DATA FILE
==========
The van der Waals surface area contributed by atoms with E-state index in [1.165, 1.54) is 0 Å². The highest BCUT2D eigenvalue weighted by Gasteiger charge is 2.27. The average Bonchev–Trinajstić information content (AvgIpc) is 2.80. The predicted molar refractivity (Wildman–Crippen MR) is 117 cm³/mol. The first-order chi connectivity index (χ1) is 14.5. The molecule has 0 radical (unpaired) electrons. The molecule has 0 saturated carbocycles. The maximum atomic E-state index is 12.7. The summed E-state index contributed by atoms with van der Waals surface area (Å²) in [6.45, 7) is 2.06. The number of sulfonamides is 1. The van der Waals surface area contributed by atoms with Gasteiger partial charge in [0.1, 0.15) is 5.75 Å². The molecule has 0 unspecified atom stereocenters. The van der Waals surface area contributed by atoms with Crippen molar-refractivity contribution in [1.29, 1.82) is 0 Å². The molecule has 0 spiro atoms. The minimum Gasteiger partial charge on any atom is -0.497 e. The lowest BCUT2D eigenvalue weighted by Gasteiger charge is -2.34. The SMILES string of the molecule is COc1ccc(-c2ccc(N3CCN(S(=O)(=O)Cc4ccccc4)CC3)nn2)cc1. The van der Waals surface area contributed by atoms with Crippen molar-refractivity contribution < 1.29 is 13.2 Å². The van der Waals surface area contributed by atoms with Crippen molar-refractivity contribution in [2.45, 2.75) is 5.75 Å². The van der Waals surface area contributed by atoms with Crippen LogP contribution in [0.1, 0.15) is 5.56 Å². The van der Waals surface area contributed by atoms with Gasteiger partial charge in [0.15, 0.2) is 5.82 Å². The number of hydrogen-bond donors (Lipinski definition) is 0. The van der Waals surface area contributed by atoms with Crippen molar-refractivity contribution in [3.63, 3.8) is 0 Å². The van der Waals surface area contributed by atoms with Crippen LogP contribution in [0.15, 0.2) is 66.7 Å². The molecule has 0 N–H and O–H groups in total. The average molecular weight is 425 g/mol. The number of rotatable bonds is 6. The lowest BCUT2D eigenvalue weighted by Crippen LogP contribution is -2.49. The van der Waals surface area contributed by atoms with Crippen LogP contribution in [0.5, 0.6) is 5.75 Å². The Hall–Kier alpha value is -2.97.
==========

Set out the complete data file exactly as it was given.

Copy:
The van der Waals surface area contributed by atoms with E-state index in [1.165, 1.54) is 0 Å². The highest BCUT2D eigenvalue weighted by Gasteiger charge is 2.27. The average Bonchev–Trinajstić information content (AvgIpc) is 2.80. The predicted molar refractivity (Wildman–Crippen MR) is 117 cm³/mol. The first-order chi connectivity index (χ1) is 14.5. The molecule has 0 radical (unpaired) electrons. The molecule has 0 saturated carbocycles. The maximum atomic E-state index is 12.7. The summed E-state index contributed by atoms with van der Waals surface area (Å²) in [6.45, 7) is 2.06. The number of sulfonamides is 1. The van der Waals surface area contributed by atoms with Gasteiger partial charge in [0.1, 0.15) is 5.75 Å². The molecule has 0 unspecified atom stereocenters. The van der Waals surface area contributed by atoms with Crippen molar-refractivity contribution in [1.29, 1.82) is 0 Å². The molecule has 0 spiro atoms. The minimum Gasteiger partial charge on any atom is -0.497 e. The lowest BCUT2D eigenvalue weighted by Gasteiger charge is -2.34. The SMILES string of the molecule is COc1ccc(-c2ccc(N3CCN(S(=O)(=O)Cc4ccccc4)CC3)nn2)cc1. The van der Waals surface area contributed by atoms with Crippen molar-refractivity contribution < 1.29 is 13.2 Å². The van der Waals surface area contributed by atoms with Crippen molar-refractivity contribution in [2.45, 2.75) is 5.75 Å². The van der Waals surface area contributed by atoms with Crippen LogP contribution in [0.1, 0.15) is 5.56 Å². The van der Waals surface area contributed by atoms with Gasteiger partial charge in [0.15, 0.2) is 5.82 Å². The number of hydrogen-bond donors (Lipinski definition) is 0. The van der Waals surface area contributed by atoms with Crippen molar-refractivity contribution in [3.63, 3.8) is 0 Å². The van der Waals surface area contributed by atoms with Crippen LogP contribution in [0.15, 0.2) is 66.7 Å². The molecule has 0 N–H and O–H groups in total. The average molecular weight is 425 g/mol. The number of rotatable bonds is 6. The lowest BCUT2D eigenvalue weighted by Crippen LogP contribution is -2.49. The van der Waals surface area contributed by atoms with Crippen LogP contribution in [0.5, 0.6) is 5.75 Å². The Hall–Kier alpha value is -2.97.